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Nov 10, 2003, 4:26:46 AM11/10/03
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On Thu, 06 Nov 2003 21:02:34 GMT, Bradd W. Szonye <bradd...@szonye.com>
wrote:

> (because Scheme doesn't really do tuples other than pairs -- Scheme
> vectors are slightly inferior to generic tuples IMO).

Just how are scheme vectors different from and worse than generic tuples
in say, SML? Is it the lack of a pattern-matching syntax?

david rush
--
Using M2, Opera's revolutionary e-mail client: http://www.opera.com/m2/

Shriram Krishnamurthi

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Nov 10, 2003, 8:24:29 AM11/10/03
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David Rush <ku...@gofree.indigo.ie> writes:

> On Thu, 06 Nov 2003 21:02:34 GMT, Bradd W. Szonye
> <bradd...@szonye.com> wrote:
>
> > (because Scheme doesn't really do tuples other than pairs -- Scheme
> > vectors are slightly inferior to generic tuples IMO).
>
> Just how are scheme vectors different from and worse than generic tuples
> in say, SML? Is it the lack of a pattern-matching syntax?

If you pass a tuple of arguments to a procedure expecting a tuple, the
compiler will often refrain from creating a tuple data structure and
pass the arguments in registers instead. This is what enables SML to
have the flexibility of using tuples to represent argument "lists"
without losing performance.

There are numerous reasons why this is optimization is possible in SML
and difficult in Scheme, most of which should be known to readers
here. Barring the optimization, simple accessors (in the form of,
say, pattern matching) are the main difference I see.

Shriram

Michael Sperber

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Nov 10, 2003, 2:19:22 PM11/10/03
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>>>>> "Shriram" == Shriram Krishnamurthi <s...@cs.brown.edu> writes:

Shriram> If you pass a tuple of arguments to a procedure expecting a tuple, the
Shriram> compiler will often refrain from creating a tuple data structure and
Shriram> pass the arguments in registers instead. This is what enables SML to
Shriram> have the flexibility of using tuples to represent argument "lists"
Shriram> without losing performance.

Shriram> There are numerous reasons why this is optimization is possible in SML
Shriram> and difficult in Scheme, most of which should be known to readers
Shriram> here. Barring the optimization, simple accessors (in the form of,
Shriram> say, pattern matching) are the main difference I see.

It isn't exactly "easy" in ML, either. Moreover, since ML doesn't
really have a default strategy for (conceptual) multi-argument
functions (tuples or currying), there's more currying/uncurrying going
on which further complicates things.

--
Cheers =8-} Mike
Friede, Völkerverständigung und überhaupt blabla

Jeffrey Mark Siskind

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Nov 10, 2003, 2:41:35 PM11/10/03
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> If you pass a tuple of arguments to a procedure expecting a tuple, the
> compiler will often refrain from creating a tuple data structure and
> pass the arguments in registers instead. This is what enables SML to
> have the flexibility of using tuples to represent argument "lists"
> without losing performance.
>
> There are numerous reasons why this is optimization is possible in SML
> and difficult in Scheme, most of which should be known to readers
> here. Barring the optimization, simple accessors (in the form of,
> say, pattern matching) are the main difference I see.

Stalin will (in the appropriate circumstances) pass both argument pairs and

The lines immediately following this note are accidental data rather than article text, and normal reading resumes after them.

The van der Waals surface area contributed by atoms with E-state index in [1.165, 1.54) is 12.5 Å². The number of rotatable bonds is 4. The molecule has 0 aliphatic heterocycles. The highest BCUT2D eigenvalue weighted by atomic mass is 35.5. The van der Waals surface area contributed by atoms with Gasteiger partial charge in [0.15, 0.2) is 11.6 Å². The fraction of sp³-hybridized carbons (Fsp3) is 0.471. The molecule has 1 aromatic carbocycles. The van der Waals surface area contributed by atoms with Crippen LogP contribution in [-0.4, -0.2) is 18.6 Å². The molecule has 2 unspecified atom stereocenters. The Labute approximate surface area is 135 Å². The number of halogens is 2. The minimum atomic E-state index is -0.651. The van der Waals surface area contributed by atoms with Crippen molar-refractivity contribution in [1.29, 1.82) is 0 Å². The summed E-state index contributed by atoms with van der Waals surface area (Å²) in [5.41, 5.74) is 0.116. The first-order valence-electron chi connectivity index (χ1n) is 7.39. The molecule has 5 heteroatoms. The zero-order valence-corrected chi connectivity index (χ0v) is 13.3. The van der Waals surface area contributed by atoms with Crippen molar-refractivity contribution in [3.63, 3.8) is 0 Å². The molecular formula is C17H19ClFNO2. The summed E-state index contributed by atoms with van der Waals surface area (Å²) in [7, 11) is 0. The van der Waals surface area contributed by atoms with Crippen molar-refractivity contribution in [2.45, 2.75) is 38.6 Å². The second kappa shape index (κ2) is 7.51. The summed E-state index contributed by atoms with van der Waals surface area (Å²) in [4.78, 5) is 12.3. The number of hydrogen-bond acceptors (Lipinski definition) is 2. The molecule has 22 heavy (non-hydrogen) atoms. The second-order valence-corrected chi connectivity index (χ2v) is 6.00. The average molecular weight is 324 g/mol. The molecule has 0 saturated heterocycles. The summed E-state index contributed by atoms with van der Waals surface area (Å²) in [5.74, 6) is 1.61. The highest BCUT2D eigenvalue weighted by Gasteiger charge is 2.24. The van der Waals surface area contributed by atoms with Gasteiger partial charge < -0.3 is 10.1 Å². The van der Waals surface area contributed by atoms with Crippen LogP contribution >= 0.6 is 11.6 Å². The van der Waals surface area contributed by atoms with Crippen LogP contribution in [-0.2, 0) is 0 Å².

return pairs in registers.

qobi@tlamachilistli>cat tuples.sc

(define (swap pair) (cons (cdr pair) (car pair)))

(car (swap (swap (cons 1 2))))

qobi@tlamachilistli>stalin -On -dI -c tuples.sc

The essence of tuples.c is:

struct structure_type534 f6(struct structure_type534 a654)
{struct structure_type534 r6;
int t0;
int t1;
struct structure_type534 t2;
struct structure_type534 t3;
t2 = a654;
t0 = t2.s1;
t3 = a654;
t1 = t3.s0;
r6.s0 = t0;
r6.s1 = t1;
return r6;}

int f0(void)
{struct structure_type534 t4;
struct structure_type534 t5;
struct structure_type534 t6;
int t7;
int t8;
int t26;
t26 = 20;
t7 = 1;
t8 = 2;
t6.s0 = t7;
t6.s1 = t8;
t5 = f6(t6);
t4 = f6(t5);
return t4.s0;}

qobi@tlamachilistli>gcc3 -S -O2 -freg-struct-return -fomit-frame-pointer tuples.c

The essence of tuples.s is (on x86):

f6:
pushl %esi
pushl %ebx
movl 16(%esp), %edx
movl %edx, %ecx
movl 12(%esp), %eax
movl %ecx, %ebx
movl %eax, %esi
movl %ebx, %eax
popl %ebx
movl %esi, %edx
popl %esi
ret

f0:
subl $20, %esp
movl $2, %edx
pushl %edx
movl $1, %eax
pushl %eax
call f6
addl $8, %esp
pushl %edx
pushl %eax
call f6
addl $28, %esp
ret

Note that this involves some pushing and popping on the stack because of the
lack of registers in the x86 ISA. But a good C compiler on a good architecture
could pass both the arugment tuples and the return tuples in registers from
the Stalin-generated code.

Bradd W. Szonye

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Nov 11, 2003, 4:34:33 PM11/11/03
to
> Bradd W. Szonye <bradd...@szonye.com> wrote:
>> (because Scheme doesn't really do tuples other than pairs -- Scheme
>> vectors are slightly inferior to generic tuples IMO).

David Rush <ku...@gofree.indigo.ie> wrote:
> Just how are scheme vectors different from and worse than generic
> tuples in say, SML? Is it the lack of a pattern-matching syntax?

No, I was thinking of something else entirely. A vector is like an
n-tuple, and a pair is like a 2-tuple, but they're two completely
different types in Scheme. In other words, they're both expressions of
the same general concept, but there's no unified version of the concept.

Also, there's no convenient way to "explode" a tuple/pair/vector in
Scheme. Something like

(let-tuple (((a b c) (vector 1 2 3))
((d e) (pair 4 5))
((f g h i) (values 6 7 8 9)))
...)

would be handy for dealing with all of the many ways of returning
multiple values in Scheme. Or perhaps a generalized APPLY that can deal
with arbitrary tuples instead of lists. Ideally, it'd have some way to
optimize the common composition case where one function accepts a tuple
and another one returns a tuple.

I guess I too am looking for a way to manipulate argument lists; LET is
just a special case of that, since LET is just syntactic sugar for a
common kind of closure.